Actual Campsite:  Back below treeline, along the Airline Trail.

Our plan was to summit Mt Adams the following day and return cheerfully to our previous night’s campsite, base camp style.  As seen in the video, things got a bit more complicated, due to extreme snow drifting along King Ravine’s Alpine Zone, heading towards Madison Hut and the intersection with the Appalachian Trail towards Mt. Adams.  The plan was to save Adams for day two and to use Upper Bruin Trail to head back below treeline to establish a base camp, after getting some  brief views in the ravine above treeline.  Despite having been to this area twice before in milder weather, the high snow drifts and unbroken trail made navigation, umm, complicated, to say the least.  Add Mike’s little ordeal to the mix, and you’ve got yourself a very interesting little winter camping trip.  But I’ll let you find out how all that goes in the actual video…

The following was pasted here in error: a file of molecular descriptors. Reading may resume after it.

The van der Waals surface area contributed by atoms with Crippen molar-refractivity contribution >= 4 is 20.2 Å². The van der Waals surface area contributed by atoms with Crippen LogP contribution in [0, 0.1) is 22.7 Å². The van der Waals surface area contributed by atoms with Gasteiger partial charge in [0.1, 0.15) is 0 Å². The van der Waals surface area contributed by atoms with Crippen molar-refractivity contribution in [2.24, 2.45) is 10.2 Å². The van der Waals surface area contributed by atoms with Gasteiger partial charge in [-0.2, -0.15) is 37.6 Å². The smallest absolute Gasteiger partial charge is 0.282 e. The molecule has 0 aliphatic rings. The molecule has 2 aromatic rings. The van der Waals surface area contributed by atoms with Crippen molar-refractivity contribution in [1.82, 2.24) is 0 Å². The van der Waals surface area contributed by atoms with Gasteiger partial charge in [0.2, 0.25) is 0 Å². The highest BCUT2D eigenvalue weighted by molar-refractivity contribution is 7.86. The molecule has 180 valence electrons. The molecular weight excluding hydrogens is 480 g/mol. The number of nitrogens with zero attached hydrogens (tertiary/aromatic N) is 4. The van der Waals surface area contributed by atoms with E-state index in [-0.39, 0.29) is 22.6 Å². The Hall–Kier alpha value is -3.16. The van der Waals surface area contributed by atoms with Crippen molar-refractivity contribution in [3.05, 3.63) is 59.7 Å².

A Quick Overview of some of the Gear Used
Big Agnes 6p tent (yes, is a car camping tent.) Split three ways.
EMS Longtrail 70 Backpack
MSR Denali Ascent Snowshoes
Kahtoolah MICROspikes (the plan was to feel things out while ascending Mt Adams, and turn back if it felt like crampons were more acceptable)
CAMP Snow Shovel
MSR Rapidfire Stove (Inverted canister stove, no longer produced)
*Mike carried an MSR Whisperlight Universal, rigged for white gas, which we ended up using at night due to the colder temps.
Big Agnes Q-Core SL Sleeping Pad
Hammock Gear Burrow 0 Top Quilt
GSI Halulite Tea Kettle, 32 oz, for snow melting
Vargo 450ml titanium cup
Sea to Summit Alpha Light cutlery set (knife, fork, spoon)

Camera Gear Used
Sony Handycam HDR-cx380, primary cam
GoPro Hero 3, Black edition, secondary cam.
RavPower 10,000 mAH usb battery pack recharger